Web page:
Why Selling at the Deadline Is the Best Course of Action

The Canucks’ recent slide down the league standings, combined with their even more recent shutout of the Columbus Blue Jackets, has reignited the “to tank or not to tank” debate once again. While fans on both sides of the divide can agree that they don’t want the Canucks shilling out assets for trade deadline rentals, they differ on how much renting out the Canucks should do themselves. While continuing to attempt a playoff push is a noble goal that can positively impact the development of young players, I’m here to argue that becoming a “seller” at the deadline is the best course of action for the Canucks this year. The circumstances both around the league and within the franchise have aligned to create a scenario in which the team’s future could greatly benefit from the current trade market.

 

The Candidates To Be Traded

Jannik Hansen

Hansen is easily the most discussed potential trade chip for the Canucks. This is largely due to the upcoming Expansion Draft, but also due to the large return he could possibly garner. Hansen has one year remaining on his high-value contract, and is one of the more versatile players in the league. Also elevates his game in the playoffs.

 

Ryan Miller

The market for goaltenders at the deadline depends entirely on context. Sometimes, there’s a need for them and sometimes there isn’t. If there is any sort of demand for goalies, Miller will be a highly sought-after commodity. Of all the UFA goalies, Miller has been among the best, with arguably only Ben Bishop a better target for a contending team.

 

Alex Burrows

Burrows is a player whose value may be inflated by the relative dearth of quality UFAs available at the deadline. Like Hansen, Burrows is versatile and elevates his performance come playoff time. The Montreal Canadiens seem like an ideal fit, and they reportedly have interest in him.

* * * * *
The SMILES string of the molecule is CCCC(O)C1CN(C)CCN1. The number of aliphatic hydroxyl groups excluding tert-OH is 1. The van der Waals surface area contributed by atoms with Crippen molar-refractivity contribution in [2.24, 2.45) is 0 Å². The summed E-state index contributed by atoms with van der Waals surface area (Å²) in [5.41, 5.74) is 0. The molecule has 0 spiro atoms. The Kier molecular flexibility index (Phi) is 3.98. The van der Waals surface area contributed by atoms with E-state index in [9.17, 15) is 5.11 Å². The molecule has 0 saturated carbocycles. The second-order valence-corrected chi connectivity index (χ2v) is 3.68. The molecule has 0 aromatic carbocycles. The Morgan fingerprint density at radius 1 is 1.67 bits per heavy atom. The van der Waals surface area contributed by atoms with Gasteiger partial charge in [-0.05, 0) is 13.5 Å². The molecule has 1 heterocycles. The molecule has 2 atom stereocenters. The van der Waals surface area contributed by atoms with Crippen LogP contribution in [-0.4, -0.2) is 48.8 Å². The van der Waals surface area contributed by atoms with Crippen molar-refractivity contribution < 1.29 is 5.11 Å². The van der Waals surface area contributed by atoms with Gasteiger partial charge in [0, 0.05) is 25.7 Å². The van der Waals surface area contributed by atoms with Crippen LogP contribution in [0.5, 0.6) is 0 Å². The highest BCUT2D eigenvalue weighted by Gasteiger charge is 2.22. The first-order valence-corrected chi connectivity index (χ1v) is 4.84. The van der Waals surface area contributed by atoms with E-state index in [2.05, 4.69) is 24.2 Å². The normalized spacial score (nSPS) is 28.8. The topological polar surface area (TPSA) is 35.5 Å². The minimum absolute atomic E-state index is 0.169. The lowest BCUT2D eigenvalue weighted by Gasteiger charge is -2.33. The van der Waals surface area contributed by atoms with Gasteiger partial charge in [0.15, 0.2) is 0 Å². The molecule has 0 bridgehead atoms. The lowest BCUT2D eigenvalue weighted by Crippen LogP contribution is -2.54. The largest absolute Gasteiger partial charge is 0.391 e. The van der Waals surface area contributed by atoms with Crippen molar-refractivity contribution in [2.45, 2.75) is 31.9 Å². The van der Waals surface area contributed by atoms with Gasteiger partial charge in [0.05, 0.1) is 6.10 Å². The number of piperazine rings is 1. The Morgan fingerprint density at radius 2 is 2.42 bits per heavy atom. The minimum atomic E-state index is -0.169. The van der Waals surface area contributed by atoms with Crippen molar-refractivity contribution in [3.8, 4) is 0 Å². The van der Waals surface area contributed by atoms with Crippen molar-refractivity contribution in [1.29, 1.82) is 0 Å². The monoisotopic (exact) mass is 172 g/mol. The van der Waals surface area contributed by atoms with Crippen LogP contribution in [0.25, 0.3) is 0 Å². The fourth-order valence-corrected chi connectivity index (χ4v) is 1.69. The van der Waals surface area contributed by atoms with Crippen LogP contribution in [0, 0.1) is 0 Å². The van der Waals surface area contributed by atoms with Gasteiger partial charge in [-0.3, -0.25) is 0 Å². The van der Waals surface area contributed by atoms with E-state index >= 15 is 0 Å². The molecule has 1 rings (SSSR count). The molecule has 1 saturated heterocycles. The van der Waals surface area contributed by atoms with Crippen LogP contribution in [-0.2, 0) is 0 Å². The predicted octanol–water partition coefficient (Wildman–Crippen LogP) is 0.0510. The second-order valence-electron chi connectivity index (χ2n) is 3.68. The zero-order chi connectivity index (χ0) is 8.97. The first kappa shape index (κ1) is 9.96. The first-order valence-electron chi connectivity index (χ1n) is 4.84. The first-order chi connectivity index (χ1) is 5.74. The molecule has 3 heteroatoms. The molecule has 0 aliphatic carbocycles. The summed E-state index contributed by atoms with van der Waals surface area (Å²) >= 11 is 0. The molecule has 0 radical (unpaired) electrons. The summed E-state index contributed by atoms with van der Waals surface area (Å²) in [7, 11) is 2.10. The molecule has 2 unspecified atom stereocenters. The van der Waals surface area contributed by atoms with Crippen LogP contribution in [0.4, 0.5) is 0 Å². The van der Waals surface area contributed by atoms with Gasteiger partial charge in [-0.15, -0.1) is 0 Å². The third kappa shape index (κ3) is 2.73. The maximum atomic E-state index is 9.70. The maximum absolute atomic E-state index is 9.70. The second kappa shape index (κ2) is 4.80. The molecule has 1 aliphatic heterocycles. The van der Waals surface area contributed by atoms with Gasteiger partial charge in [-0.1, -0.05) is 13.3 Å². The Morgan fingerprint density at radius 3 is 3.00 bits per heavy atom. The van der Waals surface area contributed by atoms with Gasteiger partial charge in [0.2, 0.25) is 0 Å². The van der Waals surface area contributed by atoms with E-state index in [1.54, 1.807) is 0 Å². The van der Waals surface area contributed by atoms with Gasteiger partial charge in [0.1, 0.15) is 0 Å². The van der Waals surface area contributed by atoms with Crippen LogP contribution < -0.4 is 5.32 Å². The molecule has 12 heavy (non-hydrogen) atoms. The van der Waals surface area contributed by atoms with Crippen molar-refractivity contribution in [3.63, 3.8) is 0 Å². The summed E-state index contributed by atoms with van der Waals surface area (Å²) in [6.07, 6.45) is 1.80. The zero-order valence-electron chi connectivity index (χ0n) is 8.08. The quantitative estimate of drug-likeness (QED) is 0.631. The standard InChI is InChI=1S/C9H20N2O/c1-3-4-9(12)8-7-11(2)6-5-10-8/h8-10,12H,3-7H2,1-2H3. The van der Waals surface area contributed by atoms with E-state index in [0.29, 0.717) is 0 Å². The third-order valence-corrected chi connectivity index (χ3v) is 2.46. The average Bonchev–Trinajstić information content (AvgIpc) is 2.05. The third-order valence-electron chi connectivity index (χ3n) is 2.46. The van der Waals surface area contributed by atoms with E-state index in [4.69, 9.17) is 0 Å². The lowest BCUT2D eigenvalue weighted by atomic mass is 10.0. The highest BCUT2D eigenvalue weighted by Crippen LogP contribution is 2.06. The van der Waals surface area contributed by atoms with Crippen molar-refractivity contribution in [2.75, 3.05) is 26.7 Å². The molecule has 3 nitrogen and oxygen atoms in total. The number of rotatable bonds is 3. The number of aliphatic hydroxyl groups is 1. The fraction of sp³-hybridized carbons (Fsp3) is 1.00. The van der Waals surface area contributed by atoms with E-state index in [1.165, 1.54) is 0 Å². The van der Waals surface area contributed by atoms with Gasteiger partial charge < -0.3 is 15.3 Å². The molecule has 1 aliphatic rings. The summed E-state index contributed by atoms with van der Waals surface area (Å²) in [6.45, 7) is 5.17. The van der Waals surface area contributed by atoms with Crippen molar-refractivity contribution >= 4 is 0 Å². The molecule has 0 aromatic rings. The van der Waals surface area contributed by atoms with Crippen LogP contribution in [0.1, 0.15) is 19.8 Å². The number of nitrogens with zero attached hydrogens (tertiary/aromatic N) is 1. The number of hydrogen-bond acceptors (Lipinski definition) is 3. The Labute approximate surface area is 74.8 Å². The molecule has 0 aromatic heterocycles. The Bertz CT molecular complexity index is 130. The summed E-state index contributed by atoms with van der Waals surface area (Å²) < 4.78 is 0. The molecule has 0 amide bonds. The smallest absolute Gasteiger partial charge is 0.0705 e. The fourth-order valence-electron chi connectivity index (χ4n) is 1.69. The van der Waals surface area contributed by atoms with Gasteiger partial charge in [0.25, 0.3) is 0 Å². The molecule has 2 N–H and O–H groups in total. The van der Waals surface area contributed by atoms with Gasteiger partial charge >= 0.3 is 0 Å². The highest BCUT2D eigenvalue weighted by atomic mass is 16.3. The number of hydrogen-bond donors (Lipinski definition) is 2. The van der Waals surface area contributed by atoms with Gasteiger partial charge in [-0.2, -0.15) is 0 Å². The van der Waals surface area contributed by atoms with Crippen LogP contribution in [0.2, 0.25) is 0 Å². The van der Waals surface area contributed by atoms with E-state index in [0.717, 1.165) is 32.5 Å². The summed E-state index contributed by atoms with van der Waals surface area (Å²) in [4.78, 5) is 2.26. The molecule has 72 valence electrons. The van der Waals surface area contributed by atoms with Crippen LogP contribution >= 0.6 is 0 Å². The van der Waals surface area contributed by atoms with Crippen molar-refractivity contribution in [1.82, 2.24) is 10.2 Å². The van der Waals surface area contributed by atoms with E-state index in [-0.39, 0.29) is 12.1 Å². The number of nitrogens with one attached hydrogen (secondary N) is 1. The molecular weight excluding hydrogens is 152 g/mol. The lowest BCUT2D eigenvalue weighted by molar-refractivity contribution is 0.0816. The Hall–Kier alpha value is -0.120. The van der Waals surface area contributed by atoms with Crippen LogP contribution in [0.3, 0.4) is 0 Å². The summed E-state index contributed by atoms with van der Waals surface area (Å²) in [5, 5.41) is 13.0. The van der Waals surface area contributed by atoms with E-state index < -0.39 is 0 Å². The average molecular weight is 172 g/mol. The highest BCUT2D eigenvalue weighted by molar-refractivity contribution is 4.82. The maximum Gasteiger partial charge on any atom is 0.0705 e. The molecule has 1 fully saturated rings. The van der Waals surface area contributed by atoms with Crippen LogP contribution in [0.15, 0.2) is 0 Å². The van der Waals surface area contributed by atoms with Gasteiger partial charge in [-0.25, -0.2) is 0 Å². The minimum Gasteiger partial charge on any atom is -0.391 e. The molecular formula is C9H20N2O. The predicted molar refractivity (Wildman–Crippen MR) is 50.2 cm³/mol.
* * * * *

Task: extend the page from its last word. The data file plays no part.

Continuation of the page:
Jayson Megna/Michael Chaput/Jack Skille/Reid Boucher

If any team shows interest in acquiring any of these players for any sort of return, the Canucks should be all over it. You never know which depth player has caught the eye of an opposing GM. Chaput seems the likeliest candidate to go, but Boucher could have some interest, too.

 

Alex Edler

With two years remaining on his contract after this year, Edler is not a traditional rental at all, but with few rental D available, a contender may look to acquire him anyway. His relatively inexpensive contract will make it easy for other teams to fit him in, and there are few teams that couldn’t benefit from his addition. At 30, Edler might not fit in with the Canucks’ future plans.

 

Erik Gudbranson

As an upcoming RFA, Gudbranson isn’t a traditional rental, either, but it at least makes him a no-commitment acquisition for a playoff-bound team. The Canucks played their best hockey with Gudbranson out of the lineup, and the emergence of Nikita Tryamkin (and to a lesser extent, Luca Sbisa) may have made him redundant. Would still return a decent package.

 

Luca Sbisa